Editorial Reviews

Michael Solomon
The Story of Golf
It is said that the only golf stories a player likes to hear are the ones he tells about his own game. But whether you aim to wear the green jacket one day or simply yearn to putt into the clown's mouth, George Peper's charming history of the game, The Story of Golf , is an exception to that rule.

Peper, the editor in chief of the sport's bible, Golf Magazine, is equal parts historian and cheerleader (albeit one who roots with golf's understated whisper). He traces the game from its origins — it may have begun in China during the 14th-century Ming Dynasty, in England at roughly the same time, or in 13th-century Holland, where a game called colf possessed Dutchmen, but that is lost to history like a ball in deep rough. The spiritual home of golf, as just about anyone who has ever picked up a club knows, is St. Andrews in Scotland, where the rules of the game were written in 1744 and where the earliest groundskeepers were the sheep who trimmed the grass as they grazed.

From the links of Scotland, Peper introduces us to all the great characters of the game, such as Old Tom Morris, the first pro at the Royal & Ancient Golf Club at St. Andrews, who won four of the first eight British Opens, and his son, Young Tom, golf's first superstar, who died "of a broken heart" at 24 after the death of his wife and child. There are, of course, the names one would expect to find in any golf history, like Bobby Jones, who, after winning 13 national titles in eight years, retired at 28 and went on to become America's premier golf-course architect; his masterpiece is the course at Augusta National where the Masters is played. We tee off with Arnold Palmer, whose passionate play was ideal for ushering in the new era of television golf. And Peper makes the case for why Jack Nicklaus (who wrote the book's introduction) is the player of the century. Even Bobby Jones himself wouldn't argue: "He plays a game," Jones once said famously of Nicklaus, "with which I am not familiar."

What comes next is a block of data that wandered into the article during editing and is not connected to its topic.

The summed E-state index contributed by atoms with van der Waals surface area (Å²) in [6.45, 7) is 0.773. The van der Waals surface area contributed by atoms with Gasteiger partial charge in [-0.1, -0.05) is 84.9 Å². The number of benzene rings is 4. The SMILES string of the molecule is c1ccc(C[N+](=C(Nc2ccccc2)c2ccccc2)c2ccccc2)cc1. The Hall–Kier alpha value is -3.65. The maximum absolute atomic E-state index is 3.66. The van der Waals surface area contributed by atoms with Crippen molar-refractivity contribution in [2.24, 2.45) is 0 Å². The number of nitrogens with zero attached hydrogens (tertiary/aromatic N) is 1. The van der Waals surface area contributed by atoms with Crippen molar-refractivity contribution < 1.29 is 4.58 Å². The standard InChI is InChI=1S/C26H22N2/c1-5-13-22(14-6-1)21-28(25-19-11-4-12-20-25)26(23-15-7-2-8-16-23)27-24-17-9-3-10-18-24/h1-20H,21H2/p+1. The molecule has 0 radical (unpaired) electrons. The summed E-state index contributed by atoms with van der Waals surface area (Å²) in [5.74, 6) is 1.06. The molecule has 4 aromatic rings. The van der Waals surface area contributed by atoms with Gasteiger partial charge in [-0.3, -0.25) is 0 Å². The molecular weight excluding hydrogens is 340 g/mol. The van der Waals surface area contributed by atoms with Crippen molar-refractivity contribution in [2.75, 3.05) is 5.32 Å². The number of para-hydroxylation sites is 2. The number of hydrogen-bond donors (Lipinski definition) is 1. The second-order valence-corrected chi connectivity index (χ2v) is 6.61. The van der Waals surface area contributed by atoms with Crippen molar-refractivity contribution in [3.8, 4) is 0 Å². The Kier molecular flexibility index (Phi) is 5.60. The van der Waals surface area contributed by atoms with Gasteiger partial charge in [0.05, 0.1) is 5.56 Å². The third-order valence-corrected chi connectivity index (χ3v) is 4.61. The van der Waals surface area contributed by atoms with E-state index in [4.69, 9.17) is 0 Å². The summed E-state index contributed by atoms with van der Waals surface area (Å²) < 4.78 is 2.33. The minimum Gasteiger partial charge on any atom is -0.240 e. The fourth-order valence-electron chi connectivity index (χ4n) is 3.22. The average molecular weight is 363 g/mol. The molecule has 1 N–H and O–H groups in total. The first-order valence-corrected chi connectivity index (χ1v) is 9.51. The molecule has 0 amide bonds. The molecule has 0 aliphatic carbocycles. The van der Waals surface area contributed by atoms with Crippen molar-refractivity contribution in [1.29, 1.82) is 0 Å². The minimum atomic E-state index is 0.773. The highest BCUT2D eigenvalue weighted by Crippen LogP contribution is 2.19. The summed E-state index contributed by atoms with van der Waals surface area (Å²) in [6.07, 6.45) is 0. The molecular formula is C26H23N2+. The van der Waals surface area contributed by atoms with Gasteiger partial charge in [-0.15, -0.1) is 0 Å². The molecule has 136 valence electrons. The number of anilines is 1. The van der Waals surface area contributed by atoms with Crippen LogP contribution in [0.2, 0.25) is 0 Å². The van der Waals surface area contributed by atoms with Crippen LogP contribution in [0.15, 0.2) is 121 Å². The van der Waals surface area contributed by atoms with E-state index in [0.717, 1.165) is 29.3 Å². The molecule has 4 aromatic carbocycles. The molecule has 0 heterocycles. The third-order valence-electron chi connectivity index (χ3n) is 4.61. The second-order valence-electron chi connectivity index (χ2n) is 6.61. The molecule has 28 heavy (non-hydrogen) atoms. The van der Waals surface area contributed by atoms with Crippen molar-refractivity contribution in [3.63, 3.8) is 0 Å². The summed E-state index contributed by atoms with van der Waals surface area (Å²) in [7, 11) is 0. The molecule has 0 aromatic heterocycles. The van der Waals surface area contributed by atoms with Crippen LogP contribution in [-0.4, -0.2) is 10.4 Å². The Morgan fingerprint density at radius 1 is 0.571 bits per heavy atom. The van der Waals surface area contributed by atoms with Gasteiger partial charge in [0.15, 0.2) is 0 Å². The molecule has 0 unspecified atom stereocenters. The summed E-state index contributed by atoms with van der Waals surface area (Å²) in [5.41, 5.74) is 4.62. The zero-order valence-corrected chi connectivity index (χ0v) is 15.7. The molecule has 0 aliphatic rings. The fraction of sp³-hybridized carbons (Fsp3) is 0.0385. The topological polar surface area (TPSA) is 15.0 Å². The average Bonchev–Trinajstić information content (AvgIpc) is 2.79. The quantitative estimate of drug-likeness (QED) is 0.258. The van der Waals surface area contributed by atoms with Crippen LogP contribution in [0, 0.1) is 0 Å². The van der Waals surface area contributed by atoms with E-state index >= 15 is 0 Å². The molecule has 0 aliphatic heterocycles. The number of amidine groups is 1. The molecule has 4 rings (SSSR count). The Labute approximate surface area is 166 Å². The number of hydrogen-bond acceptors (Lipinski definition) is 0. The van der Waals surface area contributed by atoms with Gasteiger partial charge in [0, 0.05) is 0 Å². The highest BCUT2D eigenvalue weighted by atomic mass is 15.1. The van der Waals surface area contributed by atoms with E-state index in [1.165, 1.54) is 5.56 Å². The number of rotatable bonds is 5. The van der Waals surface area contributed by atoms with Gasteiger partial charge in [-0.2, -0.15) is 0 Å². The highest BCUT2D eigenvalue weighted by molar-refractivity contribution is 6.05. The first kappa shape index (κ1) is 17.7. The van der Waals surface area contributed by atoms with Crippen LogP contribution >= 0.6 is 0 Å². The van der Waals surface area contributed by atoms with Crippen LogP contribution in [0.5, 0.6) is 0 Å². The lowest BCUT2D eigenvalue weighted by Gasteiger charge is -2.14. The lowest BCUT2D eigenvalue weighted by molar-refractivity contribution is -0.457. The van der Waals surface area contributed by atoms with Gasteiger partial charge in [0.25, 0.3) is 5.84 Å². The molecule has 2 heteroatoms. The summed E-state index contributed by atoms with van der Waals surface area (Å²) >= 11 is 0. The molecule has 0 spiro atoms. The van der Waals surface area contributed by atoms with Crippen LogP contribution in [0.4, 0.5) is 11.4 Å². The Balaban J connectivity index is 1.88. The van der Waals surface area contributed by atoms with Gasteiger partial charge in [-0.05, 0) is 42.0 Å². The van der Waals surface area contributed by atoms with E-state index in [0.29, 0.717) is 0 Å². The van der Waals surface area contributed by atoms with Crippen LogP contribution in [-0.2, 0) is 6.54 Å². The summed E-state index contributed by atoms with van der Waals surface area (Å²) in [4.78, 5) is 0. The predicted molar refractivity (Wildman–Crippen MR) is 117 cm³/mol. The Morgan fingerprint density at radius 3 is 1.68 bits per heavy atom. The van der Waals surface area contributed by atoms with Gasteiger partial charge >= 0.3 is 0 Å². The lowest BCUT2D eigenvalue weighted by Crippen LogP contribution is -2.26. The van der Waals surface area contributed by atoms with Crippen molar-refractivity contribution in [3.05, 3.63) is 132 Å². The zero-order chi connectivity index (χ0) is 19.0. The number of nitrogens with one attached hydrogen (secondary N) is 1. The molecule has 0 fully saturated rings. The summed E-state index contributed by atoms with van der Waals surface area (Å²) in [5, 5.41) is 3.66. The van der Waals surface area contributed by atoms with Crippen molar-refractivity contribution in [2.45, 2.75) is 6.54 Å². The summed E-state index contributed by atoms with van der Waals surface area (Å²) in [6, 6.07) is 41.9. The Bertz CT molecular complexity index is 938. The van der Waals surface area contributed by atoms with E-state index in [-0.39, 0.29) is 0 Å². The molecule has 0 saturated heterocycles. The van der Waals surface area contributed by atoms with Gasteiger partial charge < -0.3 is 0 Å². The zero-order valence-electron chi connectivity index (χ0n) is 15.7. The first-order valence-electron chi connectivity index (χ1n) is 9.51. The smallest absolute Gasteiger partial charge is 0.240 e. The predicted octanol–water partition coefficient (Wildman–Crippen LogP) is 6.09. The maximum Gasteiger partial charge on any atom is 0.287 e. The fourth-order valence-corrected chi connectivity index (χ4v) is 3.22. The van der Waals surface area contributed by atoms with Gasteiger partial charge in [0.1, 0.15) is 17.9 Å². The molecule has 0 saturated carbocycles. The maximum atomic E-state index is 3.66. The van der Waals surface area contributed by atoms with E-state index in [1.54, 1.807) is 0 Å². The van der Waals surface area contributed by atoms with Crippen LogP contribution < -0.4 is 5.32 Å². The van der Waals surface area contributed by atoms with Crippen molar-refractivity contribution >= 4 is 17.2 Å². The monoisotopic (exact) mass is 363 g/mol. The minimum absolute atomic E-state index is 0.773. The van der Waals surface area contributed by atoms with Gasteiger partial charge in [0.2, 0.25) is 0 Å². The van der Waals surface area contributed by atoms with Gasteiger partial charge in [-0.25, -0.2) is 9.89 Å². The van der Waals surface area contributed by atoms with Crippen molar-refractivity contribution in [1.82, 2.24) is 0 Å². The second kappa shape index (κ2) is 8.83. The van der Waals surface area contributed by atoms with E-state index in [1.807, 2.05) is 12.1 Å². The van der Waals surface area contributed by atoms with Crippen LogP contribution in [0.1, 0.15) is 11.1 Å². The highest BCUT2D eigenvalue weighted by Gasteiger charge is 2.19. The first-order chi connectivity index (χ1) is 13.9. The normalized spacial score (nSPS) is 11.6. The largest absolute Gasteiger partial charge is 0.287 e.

But what makes The Story of Golf so enjoyable are the smaller stories -- like that of the invention of the wooden tee in 1899. It was patented by George F. Grant, who was one of the first African-American golfers and also one of the first African-American dentists, and who had his tees created for him because he loathed getting his hands dirty as he began each hole. And amid the legendary tournament anecdotes (illustrated with period photographs and images of famous golf holes throughout), Peper offers some lesser-known gems. The famed golf architect Robert Trent Jones, after redesigning the course at Baltusrol for the U.S. Open, was accused by a club member of creating a hole that was too difficult. To answer the charge, he agreed to play it himself with his critic, the club professional, and the chairman of the Open. The other three men hit their tee shots onto the green, and finally Jones stepped up with his five-iron — and aced it. "Gentlemen," he said, "I think the hole is eminently fair."

For a golfer looking to pick up a few tips, there is not much advice to be found in The Story of Golf , but one might contemplate this bit of wisdom from Babe Zaharias, the greatest female athlete of the 20th century and arguably the best woman golfer of all time. Considering her remarkable record — 31 tournament wins, including three U.S. Opens — every weekend hacker would do well to channel their inner Babe: "I just hitch up my girdle and rip it."

Michael Solomon is the Deputy Editor of Mirabella magazine.

Product Details

TV Books, L.L.C.
Publication date:
Product dimensions:
10.44(w) x 10.22(h) x 0.93(d)

Customer Reviews

Average Review:

Write a Review

and post it to your social network


Most Helpful Customer Reviews

See all customer reviews >